Daniels Adds Power to Interior Rush

Rampaging Mike Daniels has three sacks in the last two games, but he regrets not doing this earlier in the season. A look at his production shows just what he's added to a defensive line that hadn't adequately replaced Cullen Jenkins.

During the daily one-on-one pass-rushing drills at training camp, Mike Daniels consistently was the Green Bay Packers' best performer.

So, that Daniels had two sacks against Minnesota and one sack the week before against Cleveland shouldn't be a major surprise.

"What I'm doing now, I should have been doing in Week 1," Daniels said on Wednesday. "So, yes and no. It's coming later than I would have liked it to have. That's why we come into work every day, to make those improvements, stack the successes and get better."

The Packers have been searching for the next Cullen Jenkins since they decided to let Jenkins go following the Super Bowl season of 2010. They drafted Mike Neal in the second round in 2010, Jerel Worthy in the second round in 2012 and Datone Jones in the first round in 2013.

It's Daniels, a fourth-round pick in 2012, who is emerging as that interior rusher the Packers have lacked the past few seasons.

Through seven games, the 6-foot powerhouse leads the team with four sacks and is second with seven quarterback hits, according to the coaches' numbers. Extrapolate that over a full season, and Daniels would finish with nine sacks and 16 quarterback hits.

That's big-time production from a defensive lineman in Dom Capers' scheme.

In 2012, Neal led the defensive line with 4.5 sacks and 12 quarterback hits, and the unit as a whole tallied 11.5 sacks and 39 quarterback hits.

In 2011, B.J. Raji and Jarius Wynn led the defensive line with three sacks apiece, with Raji adding a unit-high 10 quarterback hits. The line combined for six sacks and 19 quarterback hits.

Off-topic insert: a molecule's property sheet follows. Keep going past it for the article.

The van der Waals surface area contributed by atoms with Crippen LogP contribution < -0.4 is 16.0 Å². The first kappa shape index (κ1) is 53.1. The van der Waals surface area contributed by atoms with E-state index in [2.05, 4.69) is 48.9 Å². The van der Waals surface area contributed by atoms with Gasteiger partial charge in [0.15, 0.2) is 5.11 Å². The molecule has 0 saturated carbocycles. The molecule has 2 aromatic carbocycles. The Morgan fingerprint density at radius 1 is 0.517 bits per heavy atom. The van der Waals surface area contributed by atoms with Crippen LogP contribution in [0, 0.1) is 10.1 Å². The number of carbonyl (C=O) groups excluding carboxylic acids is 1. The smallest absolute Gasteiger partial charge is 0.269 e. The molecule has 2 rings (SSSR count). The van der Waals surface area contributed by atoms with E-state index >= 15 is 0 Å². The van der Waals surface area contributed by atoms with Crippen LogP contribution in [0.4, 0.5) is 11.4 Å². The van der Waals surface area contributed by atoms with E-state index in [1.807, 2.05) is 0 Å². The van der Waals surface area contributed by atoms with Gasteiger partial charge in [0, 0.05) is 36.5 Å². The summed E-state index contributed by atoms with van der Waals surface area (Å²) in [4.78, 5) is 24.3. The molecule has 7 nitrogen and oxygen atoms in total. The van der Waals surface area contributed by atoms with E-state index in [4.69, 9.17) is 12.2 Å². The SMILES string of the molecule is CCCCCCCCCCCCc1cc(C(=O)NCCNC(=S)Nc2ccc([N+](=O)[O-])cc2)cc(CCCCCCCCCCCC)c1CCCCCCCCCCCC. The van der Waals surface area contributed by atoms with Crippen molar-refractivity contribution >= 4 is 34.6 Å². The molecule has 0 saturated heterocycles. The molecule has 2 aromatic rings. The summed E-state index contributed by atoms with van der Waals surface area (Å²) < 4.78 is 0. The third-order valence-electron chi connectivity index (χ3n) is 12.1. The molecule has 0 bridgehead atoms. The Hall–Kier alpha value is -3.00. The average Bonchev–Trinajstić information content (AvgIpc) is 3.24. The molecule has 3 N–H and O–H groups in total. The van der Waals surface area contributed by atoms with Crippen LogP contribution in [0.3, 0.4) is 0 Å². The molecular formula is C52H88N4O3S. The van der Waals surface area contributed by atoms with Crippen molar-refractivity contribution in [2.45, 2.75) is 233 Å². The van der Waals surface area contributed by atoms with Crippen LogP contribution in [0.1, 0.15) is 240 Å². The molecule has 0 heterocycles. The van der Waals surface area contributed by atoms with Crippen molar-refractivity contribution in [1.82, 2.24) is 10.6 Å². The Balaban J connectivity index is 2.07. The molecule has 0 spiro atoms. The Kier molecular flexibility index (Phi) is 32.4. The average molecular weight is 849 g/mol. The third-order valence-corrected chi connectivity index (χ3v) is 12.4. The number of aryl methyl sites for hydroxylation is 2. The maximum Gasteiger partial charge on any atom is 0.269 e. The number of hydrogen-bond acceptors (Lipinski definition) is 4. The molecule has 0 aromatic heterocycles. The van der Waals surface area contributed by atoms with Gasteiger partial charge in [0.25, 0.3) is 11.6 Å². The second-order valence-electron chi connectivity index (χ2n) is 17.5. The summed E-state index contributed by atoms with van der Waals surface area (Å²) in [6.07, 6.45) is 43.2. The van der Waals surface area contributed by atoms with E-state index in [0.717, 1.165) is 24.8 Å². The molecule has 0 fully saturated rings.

In 2010, Jenkins paced the defensive line with seven sacks and 21 quarterback hits. The unit combined for 18 sacks and 47 quarterback hits.

"I think it starts with his temperament," Capers said on Monday. "He's a guy who's going to go 100 miles an hour every play. He's got a really good combination of strength and punch and quickness to get off a block and go close the gap. That's what you have to do. You've got to be able to make your move on a guy. Sometimes you power him and move him back. Mike has a little bit of an advantage because he has a leverage advantage on most offensive linemen he's playing. And that helps."

What Daniels is accomplishing is all the more impressive in the context of what's expected from the defensive line. Far more often than not, they're used as setup guys to free up the outside linebackers or another blitzer. "Jet" rushes — when a defensive lineman is allowed to fly upfield — aren't called very often.

"I think Mike, he understands the role of our rush," Trgovac said recently. "We just don't have our ends up running up the field, like some teams, so the defensive tackles have all kinds of room to maneuver. He's learning how to maneuver in the box that we have. Our outside guys are very effective with what they do. It takes time to learn how to rush with the four guys, particularly when you have two inside guys and two outside guys. It takes time for them to gel together. I think that's where Mike, with the experience that he has, has really gotten better."

That he isn't a featured performer in Capers' scheme is of no matter for the relentless Daniels.

"It's football. We've been playing this game our whole lives," he said. "It doesn't matter the system, whatever. If you're a good player, you're going to make the plays. Look at Casey (Hayward) last year with all the interceptions he had. A lot of it was scheme but a lot of it was just him being a great football player. We're good players. We're going to be able to make the plays regardless."

Of 40 3-4 defensive ends playing at least 25 percent of the defensive snaps, Daniels ranks 11th in ProFootballFocus.com's pass-rushing productivity metric, with a total of 14 pressures out of 145 snaps.

Good isn't good enough. As much as the sacks, Daniels remembers the ones that got away.

"My motto is: I have to be absolutely perfect. Anything short of perfect is unacceptable," Daniels said. "I walk away from every game with that feeling. I'll wait ‘til after the season to reflect on the good things I did. Right now, I'm really just trying to make sure I can make every play, as ridiculous as that sounds, but I truly feel the great ones step on the field with that mentality, like, ‘Hey, my presence is going to be felt on every snap.'"


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Bill Huber is publisher of Packer Report magazine and PackerReport.com and has written for Packer Report since 1997. E-mail him at packwriter2002@yahoo.com, or leave him a question in Packer Report's subscribers-only Packers Pro Club forum. Find Bill on Twitter at twitter.com/PackerReport.


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